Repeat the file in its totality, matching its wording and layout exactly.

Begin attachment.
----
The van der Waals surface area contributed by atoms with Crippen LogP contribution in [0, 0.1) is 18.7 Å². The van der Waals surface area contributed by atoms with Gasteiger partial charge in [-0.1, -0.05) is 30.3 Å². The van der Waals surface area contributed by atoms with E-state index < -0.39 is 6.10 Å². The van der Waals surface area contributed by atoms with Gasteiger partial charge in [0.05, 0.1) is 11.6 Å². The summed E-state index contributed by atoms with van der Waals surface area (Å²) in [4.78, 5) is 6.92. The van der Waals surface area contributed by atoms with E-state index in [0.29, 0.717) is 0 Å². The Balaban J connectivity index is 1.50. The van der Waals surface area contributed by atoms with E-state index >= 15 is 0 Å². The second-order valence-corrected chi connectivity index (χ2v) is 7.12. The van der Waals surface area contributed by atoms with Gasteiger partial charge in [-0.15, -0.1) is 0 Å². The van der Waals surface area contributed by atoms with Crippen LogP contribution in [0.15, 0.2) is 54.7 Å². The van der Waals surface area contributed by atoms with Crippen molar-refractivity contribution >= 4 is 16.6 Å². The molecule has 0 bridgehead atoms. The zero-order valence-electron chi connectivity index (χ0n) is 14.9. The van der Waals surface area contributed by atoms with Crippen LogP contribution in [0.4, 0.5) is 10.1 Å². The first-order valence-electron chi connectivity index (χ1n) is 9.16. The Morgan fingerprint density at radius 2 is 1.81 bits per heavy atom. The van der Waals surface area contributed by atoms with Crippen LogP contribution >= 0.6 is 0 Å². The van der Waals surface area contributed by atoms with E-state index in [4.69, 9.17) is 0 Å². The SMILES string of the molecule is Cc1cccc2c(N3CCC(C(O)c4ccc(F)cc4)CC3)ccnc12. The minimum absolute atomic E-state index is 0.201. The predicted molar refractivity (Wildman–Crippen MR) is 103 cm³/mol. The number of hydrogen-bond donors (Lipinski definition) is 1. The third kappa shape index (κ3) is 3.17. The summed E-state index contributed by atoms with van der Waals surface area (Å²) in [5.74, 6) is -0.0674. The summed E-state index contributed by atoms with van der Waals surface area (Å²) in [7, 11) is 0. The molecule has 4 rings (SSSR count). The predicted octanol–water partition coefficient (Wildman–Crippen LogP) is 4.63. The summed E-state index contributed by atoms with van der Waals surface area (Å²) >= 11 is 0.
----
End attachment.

The van der Waals surface area contributed by atoms with Crippen LogP contribution in [0, 0.1) is 18.7 Å². The van der Waals surface area contributed by atoms with Gasteiger partial charge in [-0.1, -0.05) is 30.3 Å². The van der Waals surface area contributed by atoms with E-state index < -0.39 is 6.10 Å². The van der Waals surface area contributed by atoms with Gasteiger partial charge in [0.05, 0.1) is 11.6 Å². The summed E-state index contributed by atoms with van der Waals surface area (Å²) in [4.78, 5) is 6.92. The van der Waals surface area contributed by atoms with E-state index in [0.29, 0.717) is 0 Å². The Balaban J connectivity index is 1.50. The van der Waals surface area contributed by atoms with E-state index >= 15 is 0 Å². The second-order valence-corrected chi connectivity index (χ2v) is 7.12. The van der Waals surface area contributed by atoms with Gasteiger partial charge in [-0.15, -0.1) is 0 Å². The van der Waals surface area contributed by atoms with Crippen LogP contribution in [0.15, 0.2) is 54.7 Å². The van der Waals surface area contributed by atoms with Crippen molar-refractivity contribution >= 4 is 16.6 Å². The molecule has 0 bridgehead atoms. The zero-order valence-electron chi connectivity index (χ0n) is 14.9. The van der Waals surface area contributed by atoms with Crippen LogP contribution in [0.4, 0.5) is 10.1 Å². The first-order valence-electron chi connectivity index (χ1n) is 9.16. The Morgan fingerprint density at radius 2 is 1.81 bits per heavy atom. The van der Waals surface area contributed by atoms with Crippen LogP contribution >= 0.6 is 0 Å². The van der Waals surface area contributed by atoms with E-state index in [4.69, 9.17) is 0 Å². The SMILES string of the molecule is Cc1cccc2c(N3CCC(C(O)c4ccc(F)cc4)CC3)ccnc12. The minimum absolute atomic E-state index is 0.201. The predicted molar refractivity (Wildman–Crippen MR) is 103 cm³/mol. The number of hydrogen-bond donors (Lipinski definition) is 1. The third kappa shape index (κ3) is 3.17. The summed E-state index contributed by atoms with van der Waals surface area (Å²) in [5.74, 6) is -0.0674. The summed E-state index contributed by atoms with van der Waals surface area (Å²) in [7, 11) is 0. The molecule has 4 rings (SSSR count). The predicted octanol–water partition coefficient (Wildman–Crippen LogP) is 4.63. The summed E-state index contributed by atoms with van der Waals surface area (Å²) >= 11 is 0.